Nigeria, US lead 22 na­tions in war against pi­rates

Daily Trust - - NEWS - From Eu­gene Agha, La­gos

Nigeria and the United States of Amer­ica are ex­pected to lead 20 coun­tries in a sea ex­er­cise, tagged Obangame 2014, sched­uled to hold si­mul­ta­ne­ously in three West African na­tions.

The par­tic­i­pat­ing coun­tries are United States of Amer­ica, France, Italy, Spain, Ger­many, Turkey, Brazil and Den­mark, Bel­gium Nether­land, Por­tu­gal and the host na­tion Nigeria. Oth­ers are An­gola, Ghana, Camer­oun, Equa­to­rial Guinea, Benin Repub­lic, Cote Devoir, Gabon, Togo, Repub­lic of Congo and Sao Tome and Principe while South Africa is be­ing ex­pected as ob­server.

Four­teen for­eign ships and nine Nige­rian Navy ships are also ex­pected to par­tic­i­pate in the ex­er­cise in La­gos area. Two Nige­rian Navy he­li­copters and Nige­rian Air Force ATR 42 air­craft will pro­vide air cover in terms of sur­veil­lance, med­i­cal evac­u­a­tion and search and res­cue, it was gath­ered.

The ex­er­cise, OBANGAME EX­PRESS 2014, started on April 10, 2014, with ar­rival and in-land train­ing at the Joint Mar­itime Se­cu­rity Train­ing Cen­tre, Ojo, and it is be­ing co­or­di­nated at the newly es­tab­lished mar­itime op­er­a­tions cen­tre in Western Naval Com­mand Head­quar­ters at Apapa.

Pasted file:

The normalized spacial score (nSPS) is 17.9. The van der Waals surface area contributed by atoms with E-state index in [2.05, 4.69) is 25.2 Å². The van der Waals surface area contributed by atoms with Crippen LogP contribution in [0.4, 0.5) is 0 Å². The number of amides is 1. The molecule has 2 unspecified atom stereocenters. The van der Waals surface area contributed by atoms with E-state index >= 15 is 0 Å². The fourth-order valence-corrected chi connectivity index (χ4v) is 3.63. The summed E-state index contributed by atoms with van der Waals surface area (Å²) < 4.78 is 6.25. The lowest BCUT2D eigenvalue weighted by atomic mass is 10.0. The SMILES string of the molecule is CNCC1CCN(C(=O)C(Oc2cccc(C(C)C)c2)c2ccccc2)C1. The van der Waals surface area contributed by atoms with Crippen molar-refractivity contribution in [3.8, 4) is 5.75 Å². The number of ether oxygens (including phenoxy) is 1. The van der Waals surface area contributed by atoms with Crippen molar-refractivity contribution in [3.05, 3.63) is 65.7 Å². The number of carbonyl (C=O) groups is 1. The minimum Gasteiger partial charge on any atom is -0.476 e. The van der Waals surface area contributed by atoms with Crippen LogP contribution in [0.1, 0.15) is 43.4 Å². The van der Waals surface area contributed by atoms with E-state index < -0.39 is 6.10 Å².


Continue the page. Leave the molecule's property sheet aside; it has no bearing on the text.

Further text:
Ad­dress­ing news­men in La­gos, the Flag Of­fi­cer Com­mand­ing (FOC), Western Naval Com­mand, Rear Ad­mi­ral Sa­muel Ile­sanmi Alade, stated that the event is very im­por­tant as it con­cerns main­te­nance of se­cu­rity in the na­tion’s mar­itime en­vi­ron­ment.

“There is no doubt that the huge re­sources and po­ten­tial in the Gulf of Guinea are be­ing un­der­mined by mul­ti­fac­eted do­mes­tic, re­gional and in­ter­na­tional threats and vul­ner­a­bil­i­ties. Rather than con­tribut­ing to the sta­bil­ity and eco­nomic pros­per­ity of coun­tries in this re­gion, per­va­sive in­se­cu­rity in this re­source laden mar­itime en­vi­ron­ment has re­sulted in multi­bil­lion dol­lars losses an­nu­ally. Nigeria, like any other mar­itime na­tion re­lies on the sea for har­vest­ing of re­sources, com­merce and in­ter­na­tional trade. For some years, ef­forts have been in­ten­si­fied to tackle the se­cu­rity chal­lenges of piracy, poach­ing, smug­gling, oil theft, traf­fick­ing and other transna­tional crimes,” he added.

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